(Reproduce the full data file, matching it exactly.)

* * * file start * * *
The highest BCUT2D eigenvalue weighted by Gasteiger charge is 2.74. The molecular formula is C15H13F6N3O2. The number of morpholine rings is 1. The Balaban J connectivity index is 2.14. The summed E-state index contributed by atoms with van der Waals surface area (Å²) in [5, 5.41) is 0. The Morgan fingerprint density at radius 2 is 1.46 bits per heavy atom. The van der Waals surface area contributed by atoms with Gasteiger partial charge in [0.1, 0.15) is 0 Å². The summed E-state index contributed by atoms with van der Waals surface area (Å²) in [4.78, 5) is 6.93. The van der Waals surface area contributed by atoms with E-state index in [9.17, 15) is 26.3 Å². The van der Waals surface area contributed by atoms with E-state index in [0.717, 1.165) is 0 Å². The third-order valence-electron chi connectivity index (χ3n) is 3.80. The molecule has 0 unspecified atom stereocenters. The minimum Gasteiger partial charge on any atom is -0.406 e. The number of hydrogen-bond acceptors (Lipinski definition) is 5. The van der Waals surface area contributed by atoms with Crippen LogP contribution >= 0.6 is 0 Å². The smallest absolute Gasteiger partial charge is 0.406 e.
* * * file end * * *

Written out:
The highest BCUT2D eigenvalue weighted by Gasteiger charge is 2.74. The molecular formula is C15H13F6N3O2. The number of morpholine rings is 1. The Balaban J connectivity index is 2.14. The summed E-state index contributed by atoms with van der Waals surface area (Å²) in [5, 5.41) is 0. The Morgan fingerprint density at radius 2 is 1.46 bits per heavy atom. The van der Waals surface area contributed by atoms with Gasteiger partial charge in [0.1, 0.15) is 0 Å². The summed E-state index contributed by atoms with van der Waals surface area (Å²) in [4.78, 5) is 6.93. The van der Waals surface area contributed by atoms with E-state index in [9.17, 15) is 26.3 Å². The van der Waals surface area contributed by atoms with E-state index in [0.717, 1.165) is 0 Å². The third-order valence-electron chi connectivity index (χ3n) is 3.80. The molecule has 0 unspecified atom stereocenters. The minimum Gasteiger partial charge on any atom is -0.406 e. The number of hydrogen-bond acceptors (Lipinski definition) is 5. The van der Waals surface area contributed by atoms with Crippen LogP contribution >= 0.6 is 0 Å². The smallest absolute Gasteiger partial charge is 0.406 e.